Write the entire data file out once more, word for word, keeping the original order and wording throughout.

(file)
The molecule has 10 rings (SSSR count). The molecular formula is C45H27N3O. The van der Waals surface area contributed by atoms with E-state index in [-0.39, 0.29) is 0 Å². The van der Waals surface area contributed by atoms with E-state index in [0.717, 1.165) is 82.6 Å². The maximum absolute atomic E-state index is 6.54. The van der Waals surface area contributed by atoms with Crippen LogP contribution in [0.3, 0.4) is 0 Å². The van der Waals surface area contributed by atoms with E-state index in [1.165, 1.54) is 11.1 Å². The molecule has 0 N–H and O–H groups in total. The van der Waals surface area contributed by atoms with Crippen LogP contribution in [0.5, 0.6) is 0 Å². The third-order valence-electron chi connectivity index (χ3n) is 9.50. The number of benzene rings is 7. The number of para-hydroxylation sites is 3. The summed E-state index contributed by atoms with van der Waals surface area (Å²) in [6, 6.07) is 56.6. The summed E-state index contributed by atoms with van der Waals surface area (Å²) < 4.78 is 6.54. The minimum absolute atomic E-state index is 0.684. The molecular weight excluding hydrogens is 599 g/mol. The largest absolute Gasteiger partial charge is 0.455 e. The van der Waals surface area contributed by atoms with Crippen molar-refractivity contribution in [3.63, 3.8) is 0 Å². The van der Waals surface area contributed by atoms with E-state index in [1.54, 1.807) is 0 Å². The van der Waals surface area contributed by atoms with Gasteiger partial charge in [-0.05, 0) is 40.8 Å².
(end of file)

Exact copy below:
The molecule has 10 rings (SSSR count). The molecular formula is C45H27N3O. The van der Waals surface area contributed by atoms with E-state index in [-0.39, 0.29) is 0 Å². The van der Waals surface area contributed by atoms with E-state index in [0.717, 1.165) is 82.6 Å². The maximum absolute atomic E-state index is 6.54. The van der Waals surface area contributed by atoms with Crippen LogP contribution in [0.3, 0.4) is 0 Å². The van der Waals surface area contributed by atoms with E-state index in [1.165, 1.54) is 11.1 Å². The molecule has 0 N–H and O–H groups in total. The van der Waals surface area contributed by atoms with Crippen LogP contribution in [0.5, 0.6) is 0 Å². The third-order valence-electron chi connectivity index (χ3n) is 9.50. The number of benzene rings is 7. The number of para-hydroxylation sites is 3. The summed E-state index contributed by atoms with van der Waals surface area (Å²) in [6, 6.07) is 56.6. The summed E-state index contributed by atoms with van der Waals surface area (Å²) < 4.78 is 6.54. The minimum absolute atomic E-state index is 0.684. The molecular weight excluding hydrogens is 599 g/mol. The largest absolute Gasteiger partial charge is 0.455 e. The van der Waals surface area contributed by atoms with Crippen molar-refractivity contribution in [3.63, 3.8) is 0 Å². The van der Waals surface area contributed by atoms with E-state index in [1.54, 1.807) is 0 Å². The van der Waals surface area contributed by atoms with Gasteiger partial charge in [-0.05, 0) is 40.8 Å².